Ask Dr. Alice: Flighty Feathers & Pee Pee Kitty

We think of our pets as family so when they get sick we panic and have a million questions. Well, no fear, Dr. Alice Weiss is here! Dr. Weiss has been working for 30 years as a licensed veterinarian and is here to answer any questions you may have about your best furry friends.

If you have a question for Dr. Alice about your pet, email it to:


Dear Dr. Alice,
My parakeet had a gigantic hissy fit a few nights ago. Screaming and flapping his wings. It took a long time to calm him down and get him to settle back down.. It scared me so much. I don’t know why he did it. And I am worried that he will do it again. Any advise?


Flighty Feathers

Dear Flighty Feathers,
I am so sorry for you and for your bird. The syndrome has a name, called ‘night fright’ but no-one has any idea why birds do this. Most likely, birds in nature do this as well as caged birds. But caged birds can’t fly away so they stay in the cage and scream and flap and wake you up. (Children can have night terrors, which is like a nightmare combined with sleep walking but people can’t fly away either.) Just try not to worry about your parakeet because it is pretty rare for this to happen again. Thankfully your parakeet calmed back down. This is just one more reminder that even though we have domesticated animals for pets, they still have their animal instincts. And we humans are just one more species on this earth. Sorry to get so philosophical but sometimes I can’t help myself.


Dear Dr. Alice,
Our cat is so stressed. She is a big talker and always meowing, now even more than ever. Lately, she keeps missing the litter box for both #1 and #2. It does get incredibly annoying to be constantly cleaning up after her pees and poops. Our neighbor said we should ask our vet about drugs like Prozac for mental stability. What are your thoughts?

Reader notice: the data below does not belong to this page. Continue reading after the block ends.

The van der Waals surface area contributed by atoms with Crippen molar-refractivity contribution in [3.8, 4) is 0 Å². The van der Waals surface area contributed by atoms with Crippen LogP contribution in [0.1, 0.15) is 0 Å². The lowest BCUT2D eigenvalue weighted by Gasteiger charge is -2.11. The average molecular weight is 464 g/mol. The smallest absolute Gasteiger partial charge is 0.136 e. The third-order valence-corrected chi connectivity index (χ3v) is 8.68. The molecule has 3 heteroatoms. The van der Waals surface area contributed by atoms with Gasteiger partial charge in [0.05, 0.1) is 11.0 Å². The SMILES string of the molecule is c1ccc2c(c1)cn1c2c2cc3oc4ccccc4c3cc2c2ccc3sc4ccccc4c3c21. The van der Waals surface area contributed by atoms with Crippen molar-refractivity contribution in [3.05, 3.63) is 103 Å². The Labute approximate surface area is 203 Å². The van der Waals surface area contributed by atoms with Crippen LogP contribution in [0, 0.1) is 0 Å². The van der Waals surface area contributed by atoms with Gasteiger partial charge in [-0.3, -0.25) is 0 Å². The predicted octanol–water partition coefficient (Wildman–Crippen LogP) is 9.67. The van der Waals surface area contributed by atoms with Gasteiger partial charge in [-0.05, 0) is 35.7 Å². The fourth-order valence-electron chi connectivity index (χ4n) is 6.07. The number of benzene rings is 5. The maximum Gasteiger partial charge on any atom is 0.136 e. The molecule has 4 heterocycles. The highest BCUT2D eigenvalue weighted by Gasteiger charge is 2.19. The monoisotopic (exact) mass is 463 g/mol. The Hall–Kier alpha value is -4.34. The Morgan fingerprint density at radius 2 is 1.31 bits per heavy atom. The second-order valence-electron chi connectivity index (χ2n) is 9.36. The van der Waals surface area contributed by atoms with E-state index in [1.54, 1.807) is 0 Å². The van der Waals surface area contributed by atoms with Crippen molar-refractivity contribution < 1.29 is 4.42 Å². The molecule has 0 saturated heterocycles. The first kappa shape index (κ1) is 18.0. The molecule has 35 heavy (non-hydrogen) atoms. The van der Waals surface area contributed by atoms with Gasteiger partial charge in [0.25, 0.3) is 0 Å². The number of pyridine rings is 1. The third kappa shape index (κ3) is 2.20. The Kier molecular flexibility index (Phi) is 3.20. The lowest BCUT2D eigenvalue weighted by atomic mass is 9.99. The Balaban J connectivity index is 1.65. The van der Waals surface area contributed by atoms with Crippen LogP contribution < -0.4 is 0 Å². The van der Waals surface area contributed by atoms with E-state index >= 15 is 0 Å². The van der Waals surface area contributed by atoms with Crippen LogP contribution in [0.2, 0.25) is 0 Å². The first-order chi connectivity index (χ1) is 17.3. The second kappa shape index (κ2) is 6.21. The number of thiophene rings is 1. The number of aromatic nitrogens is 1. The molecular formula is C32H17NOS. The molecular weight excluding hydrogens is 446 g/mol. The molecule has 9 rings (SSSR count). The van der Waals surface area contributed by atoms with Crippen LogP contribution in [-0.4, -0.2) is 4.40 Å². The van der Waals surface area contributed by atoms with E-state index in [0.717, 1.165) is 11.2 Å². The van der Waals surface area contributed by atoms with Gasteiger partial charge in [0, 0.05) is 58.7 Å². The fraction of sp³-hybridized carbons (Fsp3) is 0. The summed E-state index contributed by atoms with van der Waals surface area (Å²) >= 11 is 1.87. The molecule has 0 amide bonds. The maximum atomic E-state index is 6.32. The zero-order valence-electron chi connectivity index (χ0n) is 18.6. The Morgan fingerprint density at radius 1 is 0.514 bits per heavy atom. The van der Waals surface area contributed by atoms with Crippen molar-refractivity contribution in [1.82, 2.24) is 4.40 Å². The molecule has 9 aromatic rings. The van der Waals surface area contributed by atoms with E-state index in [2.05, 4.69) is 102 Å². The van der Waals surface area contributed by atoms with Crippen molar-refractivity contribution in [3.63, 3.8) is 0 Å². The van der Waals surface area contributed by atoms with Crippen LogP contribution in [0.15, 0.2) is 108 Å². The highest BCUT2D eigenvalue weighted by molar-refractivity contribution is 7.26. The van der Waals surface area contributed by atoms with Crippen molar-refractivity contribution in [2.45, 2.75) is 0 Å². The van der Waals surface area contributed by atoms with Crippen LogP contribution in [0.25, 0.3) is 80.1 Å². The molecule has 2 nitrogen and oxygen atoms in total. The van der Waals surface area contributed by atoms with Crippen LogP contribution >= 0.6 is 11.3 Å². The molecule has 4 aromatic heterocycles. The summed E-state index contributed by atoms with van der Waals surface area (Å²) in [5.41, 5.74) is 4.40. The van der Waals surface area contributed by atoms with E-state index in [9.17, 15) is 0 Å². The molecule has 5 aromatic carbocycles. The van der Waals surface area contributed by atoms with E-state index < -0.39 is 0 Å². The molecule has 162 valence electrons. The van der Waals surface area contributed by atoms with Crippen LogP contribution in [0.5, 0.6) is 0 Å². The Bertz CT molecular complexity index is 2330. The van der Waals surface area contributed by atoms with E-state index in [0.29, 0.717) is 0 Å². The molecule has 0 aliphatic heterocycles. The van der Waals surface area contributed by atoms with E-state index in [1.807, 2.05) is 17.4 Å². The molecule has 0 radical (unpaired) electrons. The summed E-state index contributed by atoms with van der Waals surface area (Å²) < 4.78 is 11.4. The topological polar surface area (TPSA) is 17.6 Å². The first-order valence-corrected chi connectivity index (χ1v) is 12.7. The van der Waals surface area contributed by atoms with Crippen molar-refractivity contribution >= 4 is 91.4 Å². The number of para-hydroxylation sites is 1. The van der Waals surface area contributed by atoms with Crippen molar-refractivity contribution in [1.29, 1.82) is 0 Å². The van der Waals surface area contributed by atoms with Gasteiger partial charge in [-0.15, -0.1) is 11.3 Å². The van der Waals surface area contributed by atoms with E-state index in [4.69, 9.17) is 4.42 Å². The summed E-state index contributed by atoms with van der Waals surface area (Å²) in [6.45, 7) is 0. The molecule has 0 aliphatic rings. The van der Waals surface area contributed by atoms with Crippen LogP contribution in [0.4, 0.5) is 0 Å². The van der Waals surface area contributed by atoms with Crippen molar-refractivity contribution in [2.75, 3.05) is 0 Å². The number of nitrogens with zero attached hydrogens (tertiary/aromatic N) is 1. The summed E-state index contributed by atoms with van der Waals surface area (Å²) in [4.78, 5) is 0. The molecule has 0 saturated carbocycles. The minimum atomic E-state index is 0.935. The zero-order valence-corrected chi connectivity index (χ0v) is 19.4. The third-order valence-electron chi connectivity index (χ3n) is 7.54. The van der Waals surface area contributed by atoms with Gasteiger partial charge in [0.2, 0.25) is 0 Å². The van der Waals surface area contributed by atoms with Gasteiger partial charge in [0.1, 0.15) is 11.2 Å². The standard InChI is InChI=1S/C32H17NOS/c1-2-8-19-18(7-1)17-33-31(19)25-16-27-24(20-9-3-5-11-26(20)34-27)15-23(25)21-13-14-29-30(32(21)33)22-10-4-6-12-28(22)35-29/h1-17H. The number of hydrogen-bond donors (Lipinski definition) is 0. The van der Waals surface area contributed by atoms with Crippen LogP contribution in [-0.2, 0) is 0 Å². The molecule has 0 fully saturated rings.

Dear Meow-er,
Bring her into your local vet’s office to check on whether she has a urinary track infection. If she is medically-a-okay, ask about behavioral issues because your neighbor could be right. Your kitty could have mental challenges. And she probably wants to tell you something with all her meowing but she just can’t tell you what she is thinking. Unfortunately, all creatures (dogs, cats, horses, etc.) can have mental problems like anxiety, dementia, or obsessiveness. And your vet can prescribe medications that might help.
Meanwhile, I would make sure you keep the litter box clean and use litter that has no odor. Put an extra litter box down somewhere else in the house so she has plenty of opportunities to do her ‘thing’. And since cats like certain surfaces to do their eliminations, cover up the surfaces she prefers, like use aluminum foil over the areas of the carpets. That will look crazy but if it pushes her back to the litter box..who cares? Once she gets into the litter box habit…move the aluminum foil. Unfortunately, don’t get your hopes up though. You may just have to invest in new rugs and head phones on a regular basis.

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Dr. Alice has spent her life embracing and advocating the animal human bond through her work as a traditional and a public health veterinarian, a writer, and vlogger on dogsenjoylife. Some people love expensive vacations and shopping but all Dr. Alice needs is time with her pets.

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